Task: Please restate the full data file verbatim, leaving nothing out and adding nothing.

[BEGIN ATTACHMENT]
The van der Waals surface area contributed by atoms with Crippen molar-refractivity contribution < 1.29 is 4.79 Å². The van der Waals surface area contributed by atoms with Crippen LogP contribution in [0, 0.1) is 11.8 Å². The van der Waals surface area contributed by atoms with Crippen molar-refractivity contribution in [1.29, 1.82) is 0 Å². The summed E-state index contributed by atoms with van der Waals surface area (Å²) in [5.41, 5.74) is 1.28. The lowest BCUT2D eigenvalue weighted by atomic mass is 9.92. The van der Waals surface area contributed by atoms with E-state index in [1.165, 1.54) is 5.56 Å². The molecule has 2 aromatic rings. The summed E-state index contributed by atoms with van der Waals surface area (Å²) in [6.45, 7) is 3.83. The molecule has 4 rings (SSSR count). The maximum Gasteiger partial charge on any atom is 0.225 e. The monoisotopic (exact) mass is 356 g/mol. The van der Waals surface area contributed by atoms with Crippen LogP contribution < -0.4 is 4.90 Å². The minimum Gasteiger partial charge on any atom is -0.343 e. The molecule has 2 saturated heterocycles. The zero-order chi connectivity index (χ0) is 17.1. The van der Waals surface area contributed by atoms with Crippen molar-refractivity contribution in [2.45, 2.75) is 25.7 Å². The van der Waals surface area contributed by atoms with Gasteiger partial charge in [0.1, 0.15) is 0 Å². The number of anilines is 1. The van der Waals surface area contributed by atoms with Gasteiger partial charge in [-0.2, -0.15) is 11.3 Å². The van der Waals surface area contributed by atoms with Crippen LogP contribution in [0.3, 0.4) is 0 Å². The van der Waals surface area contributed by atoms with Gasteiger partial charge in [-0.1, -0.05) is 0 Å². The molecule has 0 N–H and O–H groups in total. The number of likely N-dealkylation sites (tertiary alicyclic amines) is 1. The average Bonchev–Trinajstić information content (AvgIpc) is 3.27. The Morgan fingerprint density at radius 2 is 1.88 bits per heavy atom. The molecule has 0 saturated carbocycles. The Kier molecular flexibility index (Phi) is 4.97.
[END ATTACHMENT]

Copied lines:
The van der Waals surface area contributed by atoms with Crippen molar-refractivity contribution < 1.29 is 4.79 Å². The van der Waals surface area contributed by atoms with Crippen LogP contribution in [0, 0.1) is 11.8 Å². The van der Waals surface area contributed by atoms with Crippen molar-refractivity contribution in [1.29, 1.82) is 0 Å². The summed E-state index contributed by atoms with van der Waals surface area (Å²) in [5.41, 5.74) is 1.28. The lowest BCUT2D eigenvalue weighted by atomic mass is 9.92. The van der Waals surface area contributed by atoms with E-state index in [1.165, 1.54) is 5.56 Å². The molecule has 2 aromatic rings. The summed E-state index contributed by atoms with van der Waals surface area (Å²) in [6.45, 7) is 3.83. The molecule has 4 rings (SSSR count). The maximum Gasteiger partial charge on any atom is 0.225 e. The monoisotopic (exact) mass is 356 g/mol. The van der Waals surface area contributed by atoms with Crippen LogP contribution < -0.4 is 4.90 Å². The minimum Gasteiger partial charge on any atom is -0.343 e. The molecule has 2 saturated heterocycles. The zero-order chi connectivity index (χ0) is 17.1. The van der Waals surface area contributed by atoms with Crippen molar-refractivity contribution in [2.45, 2.75) is 25.7 Å². The van der Waals surface area contributed by atoms with Gasteiger partial charge in [0.1, 0.15) is 0 Å². The number of anilines is 1. The van der Waals surface area contributed by atoms with Gasteiger partial charge in [-0.2, -0.15) is 11.3 Å². The van der Waals surface area contributed by atoms with Crippen LogP contribution in [0.3, 0.4) is 0 Å². The van der Waals surface area contributed by atoms with Gasteiger partial charge in [-0.1, -0.05) is 0 Å². The molecule has 0 N–H and O–H groups in total. The number of likely N-dealkylation sites (tertiary alicyclic amines) is 1. The average Bonchev–Trinajstić information content (AvgIpc) is 3.27. The Morgan fingerprint density at radius 2 is 1.88 bits per heavy atom. The molecule has 0 saturated carbocycles. The Kier molecular flexibility index (Phi) is 4.97.